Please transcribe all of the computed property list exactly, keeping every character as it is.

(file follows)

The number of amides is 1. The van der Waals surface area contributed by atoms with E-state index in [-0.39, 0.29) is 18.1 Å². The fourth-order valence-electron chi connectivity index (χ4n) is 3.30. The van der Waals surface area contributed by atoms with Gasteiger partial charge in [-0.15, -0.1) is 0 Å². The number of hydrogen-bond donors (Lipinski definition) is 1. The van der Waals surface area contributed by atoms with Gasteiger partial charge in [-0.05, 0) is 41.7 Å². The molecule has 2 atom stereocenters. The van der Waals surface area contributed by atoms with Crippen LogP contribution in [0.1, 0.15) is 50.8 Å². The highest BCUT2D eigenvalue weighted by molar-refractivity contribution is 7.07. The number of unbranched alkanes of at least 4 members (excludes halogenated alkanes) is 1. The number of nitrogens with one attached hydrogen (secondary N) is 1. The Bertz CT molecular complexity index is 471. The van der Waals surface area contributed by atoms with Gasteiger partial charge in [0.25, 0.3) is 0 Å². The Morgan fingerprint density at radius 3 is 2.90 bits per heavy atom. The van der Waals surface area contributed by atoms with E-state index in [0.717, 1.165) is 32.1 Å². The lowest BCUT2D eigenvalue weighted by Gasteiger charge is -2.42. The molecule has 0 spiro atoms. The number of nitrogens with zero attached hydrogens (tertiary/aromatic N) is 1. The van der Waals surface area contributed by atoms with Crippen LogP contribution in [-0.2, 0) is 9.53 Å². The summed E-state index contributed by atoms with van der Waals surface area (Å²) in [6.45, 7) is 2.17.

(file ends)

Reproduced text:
The number of amides is 1. The van der Waals surface area contributed by atoms with E-state index in [-0.39, 0.29) is 18.1 Å². The fourth-order valence-electron chi connectivity index (χ4n) is 3.30. The van der Waals surface area contributed by atoms with Gasteiger partial charge in [-0.15, -0.1) is 0 Å². The number of hydrogen-bond donors (Lipinski definition) is 1. The van der Waals surface area contributed by atoms with Gasteiger partial charge in [-0.05, 0) is 41.7 Å². The molecule has 2 atom stereocenters. The van der Waals surface area contributed by atoms with Crippen LogP contribution in [0.1, 0.15) is 50.8 Å². The highest BCUT2D eigenvalue weighted by molar-refractivity contribution is 7.07. The number of unbranched alkanes of at least 4 members (excludes halogenated alkanes) is 1. The number of nitrogens with one attached hydrogen (secondary N) is 1. The Bertz CT molecular complexity index is 471. The van der Waals surface area contributed by atoms with Gasteiger partial charge in [0.25, 0.3) is 0 Å². The Morgan fingerprint density at radius 3 is 2.90 bits per heavy atom. The van der Waals surface area contributed by atoms with E-state index in [0.717, 1.165) is 32.1 Å². The lowest BCUT2D eigenvalue weighted by Gasteiger charge is -2.42. The molecule has 0 spiro atoms. The number of nitrogens with zero attached hydrogens (tertiary/aromatic N) is 1. The van der Waals surface area contributed by atoms with Crippen LogP contribution in [-0.2, 0) is 9.53 Å². The summed E-state index contributed by atoms with van der Waals surface area (Å²) in [6.45, 7) is 2.17.